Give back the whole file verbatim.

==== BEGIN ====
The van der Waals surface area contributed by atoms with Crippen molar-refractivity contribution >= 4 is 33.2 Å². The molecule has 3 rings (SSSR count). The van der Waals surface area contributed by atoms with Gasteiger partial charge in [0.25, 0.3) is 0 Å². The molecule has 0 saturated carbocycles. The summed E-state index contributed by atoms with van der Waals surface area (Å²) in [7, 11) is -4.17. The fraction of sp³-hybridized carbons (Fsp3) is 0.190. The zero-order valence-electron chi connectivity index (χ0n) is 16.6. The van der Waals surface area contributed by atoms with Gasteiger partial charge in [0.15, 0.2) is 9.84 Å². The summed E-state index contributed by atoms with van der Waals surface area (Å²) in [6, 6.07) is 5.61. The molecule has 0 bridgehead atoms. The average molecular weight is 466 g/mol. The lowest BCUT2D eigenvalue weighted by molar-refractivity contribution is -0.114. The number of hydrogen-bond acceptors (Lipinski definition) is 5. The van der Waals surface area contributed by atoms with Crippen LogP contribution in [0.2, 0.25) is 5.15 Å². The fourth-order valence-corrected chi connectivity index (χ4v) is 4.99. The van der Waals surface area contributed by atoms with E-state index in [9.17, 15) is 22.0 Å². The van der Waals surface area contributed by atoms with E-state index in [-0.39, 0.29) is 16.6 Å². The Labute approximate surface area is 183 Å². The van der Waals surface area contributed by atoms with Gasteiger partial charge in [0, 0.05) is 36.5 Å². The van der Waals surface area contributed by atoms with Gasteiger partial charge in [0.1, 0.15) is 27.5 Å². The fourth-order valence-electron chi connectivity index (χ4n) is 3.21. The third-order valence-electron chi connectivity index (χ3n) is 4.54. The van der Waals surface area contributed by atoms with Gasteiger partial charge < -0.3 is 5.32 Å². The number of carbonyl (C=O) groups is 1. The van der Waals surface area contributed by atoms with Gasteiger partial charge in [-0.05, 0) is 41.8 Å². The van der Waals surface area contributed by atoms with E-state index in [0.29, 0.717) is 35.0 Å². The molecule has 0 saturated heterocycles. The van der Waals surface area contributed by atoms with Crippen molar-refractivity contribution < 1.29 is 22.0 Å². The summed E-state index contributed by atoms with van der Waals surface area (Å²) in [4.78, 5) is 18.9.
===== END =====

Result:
The van der Waals surface area contributed by atoms with Crippen molar-refractivity contribution >= 4 is 33.2 Å². The molecule has 3 rings (SSSR count). The van der Waals surface area contributed by atoms with Gasteiger partial charge in [0.25, 0.3) is 0 Å². The molecule has 0 saturated carbocycles. The summed E-state index contributed by atoms with van der Waals surface area (Å²) in [7, 11) is -4.17. The fraction of sp³-hybridized carbons (Fsp3) is 0.190. The zero-order valence-electron chi connectivity index (χ0n) is 16.6. The van der Waals surface area contributed by atoms with Gasteiger partial charge in [0.15, 0.2) is 9.84 Å². The summed E-state index contributed by atoms with van der Waals surface area (Å²) in [6, 6.07) is 5.61. The molecule has 0 bridgehead atoms. The average molecular weight is 466 g/mol. The lowest BCUT2D eigenvalue weighted by molar-refractivity contribution is -0.114. The number of hydrogen-bond acceptors (Lipinski definition) is 5. The van der Waals surface area contributed by atoms with Crippen LogP contribution in [0.2, 0.25) is 5.15 Å². The fourth-order valence-corrected chi connectivity index (χ4v) is 4.99. The van der Waals surface area contributed by atoms with E-state index in [9.17, 15) is 22.0 Å². The van der Waals surface area contributed by atoms with E-state index in [-0.39, 0.29) is 16.6 Å². The Labute approximate surface area is 183 Å². The van der Waals surface area contributed by atoms with Gasteiger partial charge in [0, 0.05) is 36.5 Å². The van der Waals surface area contributed by atoms with Gasteiger partial charge in [0.1, 0.15) is 27.5 Å². The fourth-order valence-electron chi connectivity index (χ4n) is 3.21. The third-order valence-electron chi connectivity index (χ3n) is 4.54. The van der Waals surface area contributed by atoms with Gasteiger partial charge < -0.3 is 5.32 Å². The number of carbonyl (C=O) groups is 1. The van der Waals surface area contributed by atoms with Gasteiger partial charge in [-0.05, 0) is 41.8 Å². The van der Waals surface area contributed by atoms with E-state index in [0.29, 0.717) is 35.0 Å². The molecule has 0 saturated heterocycles. The van der Waals surface area contributed by atoms with Crippen molar-refractivity contribution < 1.29 is 22.0 Å². The summed E-state index contributed by atoms with van der Waals surface area (Å²) in [4.78, 5) is 18.9.